Napoleon’s campaigns were the most complex military undertakings in history before the nineteenth century. But the defining battles of Austerlitz, Borodino, and Waterloo changed more than the nature of warfare. Concepts of chance, contingency, and probability became permanent fixtures in the West’s understanding of how the world works. Empire of Chance examines anew the place of war in the history of Western thought, showing how the Napoleonic Wars inspired a new discourse on knowledge.
Soldiers returning from the battlefields were forced to reconsider basic questions about what it is possible to know and how decisions are made in a fog of imperfect knowledge. Artists and intellectuals came to see war as embodying modernity itself. The theory of war espoused in Carl von Clausewitz’s classic treatise responded to contemporary developments in mathematics and philosophy, and the tools for solving military problems—maps, games, and simulations—became models for how to manage chance. On the other hand, the realist novels of Balzac, Stendhal, and Tolstoy questioned whether chance and contingency could ever be described or controlled.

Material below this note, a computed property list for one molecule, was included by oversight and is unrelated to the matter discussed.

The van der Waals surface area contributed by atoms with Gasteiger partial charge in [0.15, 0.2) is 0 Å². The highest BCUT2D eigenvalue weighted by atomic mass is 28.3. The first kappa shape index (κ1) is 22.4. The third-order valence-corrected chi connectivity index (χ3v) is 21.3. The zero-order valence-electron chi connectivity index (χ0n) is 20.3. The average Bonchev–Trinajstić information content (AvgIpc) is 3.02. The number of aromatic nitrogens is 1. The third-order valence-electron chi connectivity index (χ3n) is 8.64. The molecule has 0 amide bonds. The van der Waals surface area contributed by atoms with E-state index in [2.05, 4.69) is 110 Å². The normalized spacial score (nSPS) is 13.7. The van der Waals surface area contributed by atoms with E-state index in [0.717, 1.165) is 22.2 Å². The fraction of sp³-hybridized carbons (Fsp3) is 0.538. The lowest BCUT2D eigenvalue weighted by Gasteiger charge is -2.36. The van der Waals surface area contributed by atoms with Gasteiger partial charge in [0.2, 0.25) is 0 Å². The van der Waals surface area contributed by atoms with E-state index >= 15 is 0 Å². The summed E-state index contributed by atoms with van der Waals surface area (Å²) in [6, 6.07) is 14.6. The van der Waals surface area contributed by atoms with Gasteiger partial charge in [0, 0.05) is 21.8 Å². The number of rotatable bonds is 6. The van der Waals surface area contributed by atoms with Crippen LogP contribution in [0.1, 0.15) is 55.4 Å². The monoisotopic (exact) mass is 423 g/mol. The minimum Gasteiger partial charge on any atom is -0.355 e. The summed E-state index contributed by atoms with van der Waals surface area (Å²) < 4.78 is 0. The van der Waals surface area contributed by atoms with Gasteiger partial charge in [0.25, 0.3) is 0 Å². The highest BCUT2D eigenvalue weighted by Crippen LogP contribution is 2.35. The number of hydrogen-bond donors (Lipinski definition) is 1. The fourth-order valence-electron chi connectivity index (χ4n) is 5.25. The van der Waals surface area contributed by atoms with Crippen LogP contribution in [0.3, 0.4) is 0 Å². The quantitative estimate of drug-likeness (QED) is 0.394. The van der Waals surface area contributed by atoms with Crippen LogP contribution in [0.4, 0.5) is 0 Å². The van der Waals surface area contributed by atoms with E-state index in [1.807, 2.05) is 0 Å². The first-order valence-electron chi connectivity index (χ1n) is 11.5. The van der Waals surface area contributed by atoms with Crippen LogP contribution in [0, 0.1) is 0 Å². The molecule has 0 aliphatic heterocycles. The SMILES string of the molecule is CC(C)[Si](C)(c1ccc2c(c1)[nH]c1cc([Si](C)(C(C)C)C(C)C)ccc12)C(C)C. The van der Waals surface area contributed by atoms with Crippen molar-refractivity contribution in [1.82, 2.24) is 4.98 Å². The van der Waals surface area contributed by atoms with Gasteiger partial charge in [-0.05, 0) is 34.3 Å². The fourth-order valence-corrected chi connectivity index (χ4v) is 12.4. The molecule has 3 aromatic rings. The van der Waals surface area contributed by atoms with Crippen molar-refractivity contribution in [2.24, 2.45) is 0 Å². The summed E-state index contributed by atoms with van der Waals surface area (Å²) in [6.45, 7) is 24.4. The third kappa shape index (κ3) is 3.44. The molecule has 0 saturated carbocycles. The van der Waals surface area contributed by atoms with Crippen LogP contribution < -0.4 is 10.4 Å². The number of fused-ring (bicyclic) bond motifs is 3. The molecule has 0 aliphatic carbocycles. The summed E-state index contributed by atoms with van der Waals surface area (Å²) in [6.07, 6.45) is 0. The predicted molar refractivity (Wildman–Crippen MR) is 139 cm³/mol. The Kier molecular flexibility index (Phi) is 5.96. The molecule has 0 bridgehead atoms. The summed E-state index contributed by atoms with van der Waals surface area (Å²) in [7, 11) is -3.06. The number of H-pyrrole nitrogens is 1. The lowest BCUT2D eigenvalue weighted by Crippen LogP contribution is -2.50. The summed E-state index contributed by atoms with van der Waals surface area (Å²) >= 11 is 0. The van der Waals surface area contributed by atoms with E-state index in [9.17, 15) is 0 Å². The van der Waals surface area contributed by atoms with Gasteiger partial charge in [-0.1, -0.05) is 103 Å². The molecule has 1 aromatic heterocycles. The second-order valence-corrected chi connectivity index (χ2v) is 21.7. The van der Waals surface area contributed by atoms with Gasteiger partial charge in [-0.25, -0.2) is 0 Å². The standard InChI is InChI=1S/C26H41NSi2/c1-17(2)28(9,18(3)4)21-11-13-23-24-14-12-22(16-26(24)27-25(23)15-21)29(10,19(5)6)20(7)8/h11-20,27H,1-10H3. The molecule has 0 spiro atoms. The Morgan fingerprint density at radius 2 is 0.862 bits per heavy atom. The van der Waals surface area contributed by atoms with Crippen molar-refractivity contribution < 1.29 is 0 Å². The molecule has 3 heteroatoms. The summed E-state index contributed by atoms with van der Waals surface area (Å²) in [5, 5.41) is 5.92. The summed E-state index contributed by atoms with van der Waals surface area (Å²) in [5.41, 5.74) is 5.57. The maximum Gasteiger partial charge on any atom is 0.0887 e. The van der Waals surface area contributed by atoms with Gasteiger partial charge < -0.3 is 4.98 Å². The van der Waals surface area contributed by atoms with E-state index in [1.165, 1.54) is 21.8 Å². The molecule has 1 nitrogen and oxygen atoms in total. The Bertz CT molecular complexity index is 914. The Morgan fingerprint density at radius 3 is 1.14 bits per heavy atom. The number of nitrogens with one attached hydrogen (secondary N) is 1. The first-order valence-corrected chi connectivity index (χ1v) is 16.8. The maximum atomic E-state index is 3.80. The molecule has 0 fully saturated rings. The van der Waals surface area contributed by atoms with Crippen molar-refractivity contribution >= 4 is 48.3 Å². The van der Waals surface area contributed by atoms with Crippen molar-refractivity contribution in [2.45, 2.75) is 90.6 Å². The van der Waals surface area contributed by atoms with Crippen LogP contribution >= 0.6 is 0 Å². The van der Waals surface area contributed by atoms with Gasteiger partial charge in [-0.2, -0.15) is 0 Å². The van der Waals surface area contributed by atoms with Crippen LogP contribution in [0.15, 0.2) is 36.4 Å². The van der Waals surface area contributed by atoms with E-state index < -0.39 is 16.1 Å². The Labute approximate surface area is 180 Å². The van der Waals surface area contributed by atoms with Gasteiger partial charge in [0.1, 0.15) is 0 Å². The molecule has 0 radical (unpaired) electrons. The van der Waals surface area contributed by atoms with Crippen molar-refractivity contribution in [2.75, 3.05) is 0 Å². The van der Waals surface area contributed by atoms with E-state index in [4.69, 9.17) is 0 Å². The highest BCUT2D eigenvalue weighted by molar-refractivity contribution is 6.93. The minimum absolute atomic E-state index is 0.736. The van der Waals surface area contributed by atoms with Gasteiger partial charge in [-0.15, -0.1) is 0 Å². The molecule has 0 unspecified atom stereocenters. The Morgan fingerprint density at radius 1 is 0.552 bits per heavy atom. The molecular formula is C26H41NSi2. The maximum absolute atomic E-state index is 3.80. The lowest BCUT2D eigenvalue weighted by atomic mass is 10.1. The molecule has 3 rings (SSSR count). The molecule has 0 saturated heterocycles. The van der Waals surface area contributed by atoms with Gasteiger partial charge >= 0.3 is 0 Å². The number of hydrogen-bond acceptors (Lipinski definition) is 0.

As Anders Engberg-Pedersen makes clear, after Napoleon the state of war no longer appeared exceptional but normative. It became a prism that revealed the underlying operative logic determining the way society is ordered and unfolds.